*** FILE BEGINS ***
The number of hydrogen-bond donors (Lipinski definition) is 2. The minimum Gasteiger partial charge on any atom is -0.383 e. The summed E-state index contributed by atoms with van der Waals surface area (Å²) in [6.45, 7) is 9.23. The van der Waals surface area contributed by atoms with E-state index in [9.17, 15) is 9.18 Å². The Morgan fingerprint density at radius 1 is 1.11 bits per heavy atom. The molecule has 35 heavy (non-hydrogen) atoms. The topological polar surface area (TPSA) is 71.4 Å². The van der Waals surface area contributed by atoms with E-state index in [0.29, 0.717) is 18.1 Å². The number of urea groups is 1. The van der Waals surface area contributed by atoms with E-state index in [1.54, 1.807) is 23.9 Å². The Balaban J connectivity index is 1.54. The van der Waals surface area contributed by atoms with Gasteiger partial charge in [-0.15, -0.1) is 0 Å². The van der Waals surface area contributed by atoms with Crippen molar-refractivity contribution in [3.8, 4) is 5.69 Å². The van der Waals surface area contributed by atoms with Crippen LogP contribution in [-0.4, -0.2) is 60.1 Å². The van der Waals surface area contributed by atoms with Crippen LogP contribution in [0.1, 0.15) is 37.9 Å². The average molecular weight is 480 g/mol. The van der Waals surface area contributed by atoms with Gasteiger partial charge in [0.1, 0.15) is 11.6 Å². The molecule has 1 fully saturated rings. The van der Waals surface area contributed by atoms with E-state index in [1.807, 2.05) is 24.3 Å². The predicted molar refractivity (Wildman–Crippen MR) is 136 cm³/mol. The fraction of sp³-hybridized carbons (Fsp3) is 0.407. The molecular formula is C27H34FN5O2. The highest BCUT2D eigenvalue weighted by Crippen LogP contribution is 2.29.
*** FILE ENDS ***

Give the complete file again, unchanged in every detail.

The number of hydrogen-bond donors (Lipinski definition) is 2. The minimum Gasteiger partial charge on any atom is -0.383 e. The summed E-state index contributed by atoms with van der Waals surface area (Å²) in [6.45, 7) is 9.23. The van der Waals surface area contributed by atoms with E-state index in [9.17, 15) is 9.18 Å². The Morgan fingerprint density at radius 1 is 1.11 bits per heavy atom. The molecule has 35 heavy (non-hydrogen) atoms. The topological polar surface area (TPSA) is 71.4 Å². The van der Waals surface area contributed by atoms with E-state index in [0.29, 0.717) is 18.1 Å². The number of urea groups is 1. The van der Waals surface area contributed by atoms with E-state index in [1.54, 1.807) is 23.9 Å². The Balaban J connectivity index is 1.54. The van der Waals surface area contributed by atoms with Gasteiger partial charge in [-0.15, -0.1) is 0 Å². The van der Waals surface area contributed by atoms with Crippen molar-refractivity contribution in [3.8, 4) is 5.69 Å². The van der Waals surface area contributed by atoms with Crippen LogP contribution in [-0.4, -0.2) is 60.1 Å². The van der Waals surface area contributed by atoms with Crippen LogP contribution in [0.1, 0.15) is 37.9 Å². The average molecular weight is 480 g/mol. The van der Waals surface area contributed by atoms with Gasteiger partial charge in [0.1, 0.15) is 11.6 Å². The molecule has 1 fully saturated rings. The van der Waals surface area contributed by atoms with E-state index in [1.807, 2.05) is 24.3 Å². The predicted molar refractivity (Wildman–Crippen MR) is 136 cm³/mol. The fraction of sp³-hybridized carbons (Fsp3) is 0.407. The molecular formula is C27H34FN5O2. The highest BCUT2D eigenvalue weighted by Crippen LogP contribution is 2.29.